Jews and Christians Learning to Relate Part 2: Since the Holocaust

In Part 1 of this series, we covered the history of Jewish-Christian relations from the book of Acts through the Holocaust. And while it is a very sad tale of separation and contempt, there has been much positive development since that time. The death of six million Jews in the heart of Christian Europe had served as a wake-up call in many respects.

After 1,900 years of praying “next year in Jerusalem,” the Jewish people had already begun making their way back to their homeland when, thanks to the breakup of the last Islamic (Ottoman) Empire and a wave of nationalism in the early twentieth century, the stage was set for the birth of Israel and its ratification by the United Nations. The Holocaust was not the catalyst for this return, but it did produce a wave of international support for the idea.

Impact of the Holocaust on Christianity

The tragedy of the Holocaust also sent a shockwave through the Catholic and Lutheran churches predominant in Germany at the time. Eventually, every major Christian denomination felt the ripple effect.

The impact on the Catholic Church was astounding. Under the leadership of Pope John XXIII, the Catholic Church convened the Second Vatican Council and issued the Nostra Aetate (Latin for “In Our Time”). It was a landmark call to reexamination and reform. It reaffirmed that God’s covenant with Israel is still in effect and called for productive dialogue between Catholics and Jews as well as a new appreciation of the Jewish Scriptures (the Christian Old Testament). And finally, there was a call to reexamine the “teaching of contempt”—the charge of deicide that had been placed on generations of Jewish people. 

The Catholic Church went so far as to change their Good Friday liturgy, which had often resulted in antisemitic attacks by worshipers on their way home from services. Many Evangelicals today do not realize that for centuries Easter week was the most dangerous time of the year for Jews. This cataclysmic change in Catholic theology reduced this threat greatly.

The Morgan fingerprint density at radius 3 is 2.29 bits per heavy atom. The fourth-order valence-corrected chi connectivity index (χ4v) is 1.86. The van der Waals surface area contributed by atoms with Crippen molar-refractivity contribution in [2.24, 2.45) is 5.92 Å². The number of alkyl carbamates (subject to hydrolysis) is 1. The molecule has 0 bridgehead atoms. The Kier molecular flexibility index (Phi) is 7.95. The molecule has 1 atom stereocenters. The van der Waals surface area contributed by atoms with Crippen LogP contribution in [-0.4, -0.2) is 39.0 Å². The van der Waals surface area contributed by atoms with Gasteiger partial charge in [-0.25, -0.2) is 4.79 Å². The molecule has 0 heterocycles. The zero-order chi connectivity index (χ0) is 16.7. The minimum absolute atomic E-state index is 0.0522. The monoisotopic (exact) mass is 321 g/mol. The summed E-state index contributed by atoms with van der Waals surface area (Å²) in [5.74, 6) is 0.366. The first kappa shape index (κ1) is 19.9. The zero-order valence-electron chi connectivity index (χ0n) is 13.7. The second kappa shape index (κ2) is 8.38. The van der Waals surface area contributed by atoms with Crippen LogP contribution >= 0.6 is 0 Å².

The Lutheran Church went through a similar shake-up. It’s founder, Martin Luther, had ended his life rabidly antisemitic, and his book The Jews and their Lies had been reproduced and distributed by the Nazi regime to obtain Protestant support for their treatment of the Jews. Luther’s book called for a “solution,” and Hitler came up with the “final solution”—annihilating the Jewish race.

Several years after the shock and tragedy of the Holocaust, the Lutheran denomination disassociated itself from Martin Luther’s horrendous writings. In time, every major Protestant denomination began to issue statements against antisemitism and affirming the Jewishness of Jesus and the roots of the Christian faith. 

Unfortunately, neither the Catholics nor the Protestants went so far as to recognize Israel. And as the Boycott, Divestment, and Sanctions (BDS) movement has made its way into some of those Protestant denominations, they have opposed Israel, failing to recognize the BDS movement as a new expression of the antisemitism they once disavowed.